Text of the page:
However my only "beef" if u will in the example above... is that I catagorically state the FUE example above is not an extraction with a 0.9, 0r a 1.0mm punch.

Why do I harp on this?

Well if I were a person looking around for an example of on FUE extraction post op... and not completely educated... in terms of FUE transplants... then the example above would scare me. period.

So I guess I'd rather be more real about a typical 0.8, 0.9, 1.0mm general extraction via FUE. This is an abnormal example... and whoever did this... did not care what they were doing. sad.
 
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sl

sl

BHR Clinic Patient Advisor
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1
#13
Not sure if it's been grapsed but what we were trying to discuss and example was the harvesting pattern, most of the extractions have been made directly adjacent to each other, side by side, next to, so the scarring overlaps creating larger scarred areas made by multiple extractions, besides the very odd single extraction that was made in an area all others combine so to determine the punch diameter is not possible simply from the picture.

That said I'm a little surprised you of all people dismiss flatly this is possible, I've read many of your posts from the past and I do not think you can adjoin .8,.9 and 1mm together as the same, there is a significant difference between a 0.8 and 1mm. "Real" is what is fact, what you see, as I said earlier this was not as such about punch size anyway but the extraction pattern, but if you wish I can post more pictures of "more real" donors.

The point of this post was not to get into a debate about punch size, we have written so much about that, it was to show that FUE can create visible damage and impair the quality of the donor if not performed well (regardless of punch size) and that people need to know this, rhetorically I assume you would be in agreement, that knowledge and research is important. I would suggest someone researching has a right to know what can happen and see examples of good donor management and poor donor management so they can judge for themselves what to expect and what is exceptional, expected and good, bad or indifferent.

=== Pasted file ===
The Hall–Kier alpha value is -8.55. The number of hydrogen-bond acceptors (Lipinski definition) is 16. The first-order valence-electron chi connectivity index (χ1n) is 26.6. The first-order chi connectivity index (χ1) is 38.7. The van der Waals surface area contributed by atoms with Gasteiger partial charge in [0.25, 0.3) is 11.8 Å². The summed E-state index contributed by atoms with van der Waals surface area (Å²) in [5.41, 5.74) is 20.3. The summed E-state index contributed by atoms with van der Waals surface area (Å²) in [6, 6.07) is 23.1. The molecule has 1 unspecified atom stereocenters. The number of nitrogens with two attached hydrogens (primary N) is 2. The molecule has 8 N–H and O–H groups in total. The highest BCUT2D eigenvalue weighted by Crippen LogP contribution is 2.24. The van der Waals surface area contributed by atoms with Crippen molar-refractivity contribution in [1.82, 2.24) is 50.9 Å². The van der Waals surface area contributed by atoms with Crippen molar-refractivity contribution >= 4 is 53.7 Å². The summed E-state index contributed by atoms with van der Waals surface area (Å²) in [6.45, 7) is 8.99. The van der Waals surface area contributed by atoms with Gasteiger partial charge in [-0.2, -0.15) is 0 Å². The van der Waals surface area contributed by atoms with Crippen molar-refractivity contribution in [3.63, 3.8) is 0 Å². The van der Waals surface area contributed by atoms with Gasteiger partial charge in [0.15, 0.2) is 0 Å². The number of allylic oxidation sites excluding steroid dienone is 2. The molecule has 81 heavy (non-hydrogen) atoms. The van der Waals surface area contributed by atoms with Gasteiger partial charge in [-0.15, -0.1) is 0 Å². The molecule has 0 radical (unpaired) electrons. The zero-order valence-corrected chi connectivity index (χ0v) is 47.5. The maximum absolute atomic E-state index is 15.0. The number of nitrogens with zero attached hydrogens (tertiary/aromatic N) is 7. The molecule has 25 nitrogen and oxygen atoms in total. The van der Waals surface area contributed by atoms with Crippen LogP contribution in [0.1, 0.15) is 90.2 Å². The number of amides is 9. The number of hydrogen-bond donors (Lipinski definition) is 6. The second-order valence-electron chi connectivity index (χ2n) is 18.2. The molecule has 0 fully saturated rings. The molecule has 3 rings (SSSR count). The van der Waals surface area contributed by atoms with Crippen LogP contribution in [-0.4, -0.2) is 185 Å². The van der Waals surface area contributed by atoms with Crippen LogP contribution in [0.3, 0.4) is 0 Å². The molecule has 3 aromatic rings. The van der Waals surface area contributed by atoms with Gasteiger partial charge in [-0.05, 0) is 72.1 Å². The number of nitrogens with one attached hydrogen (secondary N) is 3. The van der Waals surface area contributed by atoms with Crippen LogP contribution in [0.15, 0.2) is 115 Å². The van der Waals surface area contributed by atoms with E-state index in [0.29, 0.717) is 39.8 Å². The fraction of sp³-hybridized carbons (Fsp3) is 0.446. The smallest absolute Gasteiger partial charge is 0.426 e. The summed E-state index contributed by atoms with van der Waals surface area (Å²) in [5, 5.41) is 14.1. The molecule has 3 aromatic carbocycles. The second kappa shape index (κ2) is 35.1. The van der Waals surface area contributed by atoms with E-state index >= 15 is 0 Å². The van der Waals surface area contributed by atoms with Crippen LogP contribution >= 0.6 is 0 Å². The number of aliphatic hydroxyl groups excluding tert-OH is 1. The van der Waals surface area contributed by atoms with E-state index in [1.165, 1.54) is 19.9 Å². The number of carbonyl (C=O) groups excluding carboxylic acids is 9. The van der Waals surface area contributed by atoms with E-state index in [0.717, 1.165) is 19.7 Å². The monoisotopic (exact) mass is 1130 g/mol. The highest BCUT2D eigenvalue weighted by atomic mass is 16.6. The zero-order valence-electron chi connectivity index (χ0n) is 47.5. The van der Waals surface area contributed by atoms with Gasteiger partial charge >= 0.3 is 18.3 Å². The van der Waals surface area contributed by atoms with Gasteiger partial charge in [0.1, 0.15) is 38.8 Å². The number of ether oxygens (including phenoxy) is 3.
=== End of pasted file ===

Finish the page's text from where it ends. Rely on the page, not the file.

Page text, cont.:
So, not to "scare" people, FUE is a great technique, please do not misunderstand this post, it is not anti FUE, that would be crazy as I've had over 7000 myself! It is just about trying to educate that there must be correct protocols in place, and the protocols cover a multitude of technical aspects. No different to strip really, it can be performed well and poorly, it doesn't make the technique bad, just the way in which it is administered.
 
Dr. A s Clinic

Dr. A s Clinic

Valued member
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#14
I agree with stephen. While punch size is relevant when larger punches are used, a poorly planned or thought extraction pattern can lead to visible effects on the donor. Both have a role to play. To say that a small size punch is the end of the matter is false. And I am not talking of white dot scarring. I am talking of absence of hair from certain patches where the hair have been extracted too close together.
 
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Prohairclinic

Prohairclinic

Prohairclinic FUE and SMP
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1
#15
Extraction pattern is important, no question about it.

However there are punches and there are punches.

By this I mean the following:
Inner diameter can be equal, but still the outer diameter can vary strongly. This is when punch size really start to come into play.